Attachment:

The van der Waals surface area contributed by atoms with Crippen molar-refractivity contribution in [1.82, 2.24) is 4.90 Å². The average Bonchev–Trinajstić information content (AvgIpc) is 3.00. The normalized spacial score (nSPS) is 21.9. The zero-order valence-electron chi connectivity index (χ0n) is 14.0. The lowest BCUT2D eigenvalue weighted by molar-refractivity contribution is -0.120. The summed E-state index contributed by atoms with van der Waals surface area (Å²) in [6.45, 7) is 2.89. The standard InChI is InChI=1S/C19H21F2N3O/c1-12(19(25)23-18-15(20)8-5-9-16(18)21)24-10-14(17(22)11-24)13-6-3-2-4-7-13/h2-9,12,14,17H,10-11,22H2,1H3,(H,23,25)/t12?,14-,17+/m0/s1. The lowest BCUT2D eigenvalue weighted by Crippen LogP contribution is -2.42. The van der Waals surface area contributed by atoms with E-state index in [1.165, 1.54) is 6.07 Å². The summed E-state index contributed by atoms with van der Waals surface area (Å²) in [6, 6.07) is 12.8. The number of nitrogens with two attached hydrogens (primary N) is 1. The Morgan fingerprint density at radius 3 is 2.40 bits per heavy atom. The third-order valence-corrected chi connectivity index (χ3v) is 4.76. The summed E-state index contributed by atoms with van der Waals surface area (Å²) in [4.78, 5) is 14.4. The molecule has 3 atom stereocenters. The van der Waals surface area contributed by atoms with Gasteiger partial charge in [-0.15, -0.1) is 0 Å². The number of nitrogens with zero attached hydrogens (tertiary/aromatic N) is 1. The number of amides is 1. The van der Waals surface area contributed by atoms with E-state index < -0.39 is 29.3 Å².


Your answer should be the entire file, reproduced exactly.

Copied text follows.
The van der Waals surface area contributed by atoms with Crippen molar-refractivity contribution in [1.82, 2.24) is 4.90 Å². The average Bonchev–Trinajstić information content (AvgIpc) is 3.00. The normalized spacial score (nSPS) is 21.9. The zero-order valence-electron chi connectivity index (χ0n) is 14.0. The lowest BCUT2D eigenvalue weighted by molar-refractivity contribution is -0.120. The summed E-state index contributed by atoms with van der Waals surface area (Å²) in [6.45, 7) is 2.89. The standard InChI is InChI=1S/C19H21F2N3O/c1-12(19(25)23-18-15(20)8-5-9-16(18)21)24-10-14(17(22)11-24)13-6-3-2-4-7-13/h2-9,12,14,17H,10-11,22H2,1H3,(H,23,25)/t12?,14-,17+/m0/s1. The lowest BCUT2D eigenvalue weighted by Crippen LogP contribution is -2.42. The van der Waals surface area contributed by atoms with E-state index in [1.165, 1.54) is 6.07 Å². The summed E-state index contributed by atoms with van der Waals surface area (Å²) in [6, 6.07) is 12.8. The number of nitrogens with two attached hydrogens (primary N) is 1. The Morgan fingerprint density at radius 3 is 2.40 bits per heavy atom. The third-order valence-corrected chi connectivity index (χ3v) is 4.76. The summed E-state index contributed by atoms with van der Waals surface area (Å²) in [4.78, 5) is 14.4. The molecule has 3 atom stereocenters. The van der Waals surface area contributed by atoms with Gasteiger partial charge in [-0.15, -0.1) is 0 Å². The number of nitrogens with zero attached hydrogens (tertiary/aromatic N) is 1. The number of amides is 1. The van der Waals surface area contributed by atoms with E-state index < -0.39 is 29.3 Å².